Appendix C   Community Liaison Committee Materials (Previously Provided and Approved by NSEL) Appendix D   Dispute and Arbitration Policy
Appendix E   Wetland Compensation Plan
Appendix F   Initial Blast Design
Appendix G   Pre-blast Survey Area
Appendix H   Visual Impact Assessment
Appendix I   Reclamation Cost Estimate
Appendix J   Mi kmaw Knowledge Study
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1.0 INTRODUCTION
Pioneer Coal Limited (Pioneer Coal) is preparing to undertake the Surface Coal Mine and Reclamation Project at the Prince Mine Site in the Point Aconi Coal Resource Block, Cape Breton, Nova Scotia. Commencement of work on the site is subject to approvals from Nova Scotia Department of Environment and Labour (NSEL).
This project involves the operation of a surface mine to extract approximately 1.6 million tonnes of coal. Conventional surface mining methods, as well as innovative highwall mining methods using the NOVAMINER 2000, will be employed. Progressive site reclamation will occur with final reclamation to occur in 2012. The site location and existing features of the site are shown on Figure 1-1 and 1-2.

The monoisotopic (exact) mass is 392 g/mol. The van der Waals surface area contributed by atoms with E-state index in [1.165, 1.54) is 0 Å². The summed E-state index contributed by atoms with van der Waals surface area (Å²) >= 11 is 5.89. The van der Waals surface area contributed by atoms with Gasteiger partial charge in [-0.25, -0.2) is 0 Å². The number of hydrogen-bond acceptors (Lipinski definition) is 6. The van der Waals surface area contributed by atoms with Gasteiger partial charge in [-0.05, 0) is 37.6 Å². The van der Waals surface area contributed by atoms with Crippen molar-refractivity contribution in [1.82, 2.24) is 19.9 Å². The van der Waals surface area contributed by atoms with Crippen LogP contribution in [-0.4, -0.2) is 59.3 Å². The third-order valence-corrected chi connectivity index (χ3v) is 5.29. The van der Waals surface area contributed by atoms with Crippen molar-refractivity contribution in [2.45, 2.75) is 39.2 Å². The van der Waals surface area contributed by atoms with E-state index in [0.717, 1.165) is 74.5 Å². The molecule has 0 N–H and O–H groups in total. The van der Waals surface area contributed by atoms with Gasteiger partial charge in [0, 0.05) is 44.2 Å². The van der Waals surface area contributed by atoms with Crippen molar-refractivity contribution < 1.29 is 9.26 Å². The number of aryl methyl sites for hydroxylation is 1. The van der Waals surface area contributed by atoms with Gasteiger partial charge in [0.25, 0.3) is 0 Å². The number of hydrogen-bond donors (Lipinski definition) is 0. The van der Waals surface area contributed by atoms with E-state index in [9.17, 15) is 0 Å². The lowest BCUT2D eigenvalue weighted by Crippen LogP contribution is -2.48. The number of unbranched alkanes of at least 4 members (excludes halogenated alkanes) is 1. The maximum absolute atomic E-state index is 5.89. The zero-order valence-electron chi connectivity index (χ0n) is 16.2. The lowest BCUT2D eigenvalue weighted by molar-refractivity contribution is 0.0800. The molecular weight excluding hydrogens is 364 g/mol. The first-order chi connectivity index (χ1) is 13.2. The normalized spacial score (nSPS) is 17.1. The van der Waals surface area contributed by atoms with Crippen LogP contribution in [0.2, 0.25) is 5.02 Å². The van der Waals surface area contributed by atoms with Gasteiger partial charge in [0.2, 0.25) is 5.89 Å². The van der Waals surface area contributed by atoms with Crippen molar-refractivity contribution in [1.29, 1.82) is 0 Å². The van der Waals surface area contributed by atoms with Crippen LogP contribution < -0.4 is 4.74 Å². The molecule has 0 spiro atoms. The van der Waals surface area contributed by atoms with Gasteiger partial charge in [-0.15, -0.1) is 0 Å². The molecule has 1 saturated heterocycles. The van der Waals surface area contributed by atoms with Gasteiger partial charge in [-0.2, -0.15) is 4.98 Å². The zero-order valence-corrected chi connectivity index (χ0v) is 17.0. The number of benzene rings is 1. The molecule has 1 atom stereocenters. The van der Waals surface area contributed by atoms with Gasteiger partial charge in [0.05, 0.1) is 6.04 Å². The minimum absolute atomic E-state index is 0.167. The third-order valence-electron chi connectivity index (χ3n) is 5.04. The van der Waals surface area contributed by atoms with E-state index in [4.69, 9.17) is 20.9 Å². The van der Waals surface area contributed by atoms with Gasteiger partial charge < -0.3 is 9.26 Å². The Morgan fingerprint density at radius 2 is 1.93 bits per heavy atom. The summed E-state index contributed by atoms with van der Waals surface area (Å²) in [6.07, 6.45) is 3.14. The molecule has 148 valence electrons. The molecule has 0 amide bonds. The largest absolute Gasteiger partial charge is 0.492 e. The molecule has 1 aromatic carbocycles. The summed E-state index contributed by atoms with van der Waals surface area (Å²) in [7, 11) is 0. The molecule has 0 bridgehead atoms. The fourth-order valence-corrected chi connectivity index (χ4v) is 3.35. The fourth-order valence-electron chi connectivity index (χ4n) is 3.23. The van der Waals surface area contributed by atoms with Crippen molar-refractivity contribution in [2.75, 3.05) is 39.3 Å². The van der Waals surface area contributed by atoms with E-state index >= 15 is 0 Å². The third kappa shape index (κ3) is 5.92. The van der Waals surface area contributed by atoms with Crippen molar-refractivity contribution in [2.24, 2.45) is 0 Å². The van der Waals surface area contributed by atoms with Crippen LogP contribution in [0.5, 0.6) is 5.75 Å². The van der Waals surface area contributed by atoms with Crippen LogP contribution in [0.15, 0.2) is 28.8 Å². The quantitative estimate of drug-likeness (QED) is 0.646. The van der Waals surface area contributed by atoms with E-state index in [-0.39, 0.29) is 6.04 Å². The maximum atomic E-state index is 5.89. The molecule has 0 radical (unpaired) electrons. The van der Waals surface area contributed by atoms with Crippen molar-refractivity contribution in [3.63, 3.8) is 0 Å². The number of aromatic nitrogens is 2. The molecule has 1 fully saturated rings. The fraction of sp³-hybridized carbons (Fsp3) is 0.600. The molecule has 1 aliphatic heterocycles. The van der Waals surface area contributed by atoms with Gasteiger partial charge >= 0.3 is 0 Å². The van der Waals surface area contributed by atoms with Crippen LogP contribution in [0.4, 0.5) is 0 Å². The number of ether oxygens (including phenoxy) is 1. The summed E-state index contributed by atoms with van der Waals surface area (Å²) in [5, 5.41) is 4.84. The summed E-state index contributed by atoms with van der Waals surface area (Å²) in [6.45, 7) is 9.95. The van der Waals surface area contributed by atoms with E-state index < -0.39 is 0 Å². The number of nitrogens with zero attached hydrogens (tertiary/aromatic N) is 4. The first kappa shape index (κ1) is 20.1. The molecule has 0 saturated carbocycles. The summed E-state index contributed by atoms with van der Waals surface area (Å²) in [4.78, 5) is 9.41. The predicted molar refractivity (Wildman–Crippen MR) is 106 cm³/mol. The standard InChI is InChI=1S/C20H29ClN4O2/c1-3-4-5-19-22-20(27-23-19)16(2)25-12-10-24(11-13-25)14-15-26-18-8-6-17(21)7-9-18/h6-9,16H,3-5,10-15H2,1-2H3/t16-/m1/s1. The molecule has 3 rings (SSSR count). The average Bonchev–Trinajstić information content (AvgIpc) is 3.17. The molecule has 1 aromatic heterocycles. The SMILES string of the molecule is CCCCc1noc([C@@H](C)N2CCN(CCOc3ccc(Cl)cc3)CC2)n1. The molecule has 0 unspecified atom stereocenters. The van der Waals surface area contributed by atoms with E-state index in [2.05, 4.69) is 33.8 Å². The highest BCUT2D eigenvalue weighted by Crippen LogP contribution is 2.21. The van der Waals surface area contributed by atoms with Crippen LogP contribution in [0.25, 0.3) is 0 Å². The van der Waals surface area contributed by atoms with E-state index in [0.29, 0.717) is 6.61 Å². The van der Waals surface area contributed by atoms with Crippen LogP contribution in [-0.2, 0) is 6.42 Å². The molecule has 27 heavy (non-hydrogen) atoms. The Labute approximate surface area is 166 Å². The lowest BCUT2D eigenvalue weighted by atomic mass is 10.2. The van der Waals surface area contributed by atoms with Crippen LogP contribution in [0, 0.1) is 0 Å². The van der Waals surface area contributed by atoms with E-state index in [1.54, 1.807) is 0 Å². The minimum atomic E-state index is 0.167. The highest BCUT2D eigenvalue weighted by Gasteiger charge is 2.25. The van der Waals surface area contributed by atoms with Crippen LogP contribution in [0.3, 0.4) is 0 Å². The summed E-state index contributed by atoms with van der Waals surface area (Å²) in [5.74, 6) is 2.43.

Prince Mine coal resources can play a significant role in the supply of indigenous coal in Nova Scotia. The use of indigenous coal resources in electrical generating facilities is a main principle of Nova Scotia's Energy Strategy. The undertaking will significantly improve future land use options in the project area via its reclamation program for the former Prince Mine Site. It was demonstrated via the Class I environmental assessment process that any adverse effects or significant environmental effects of the undertaking can be adequately mitigated.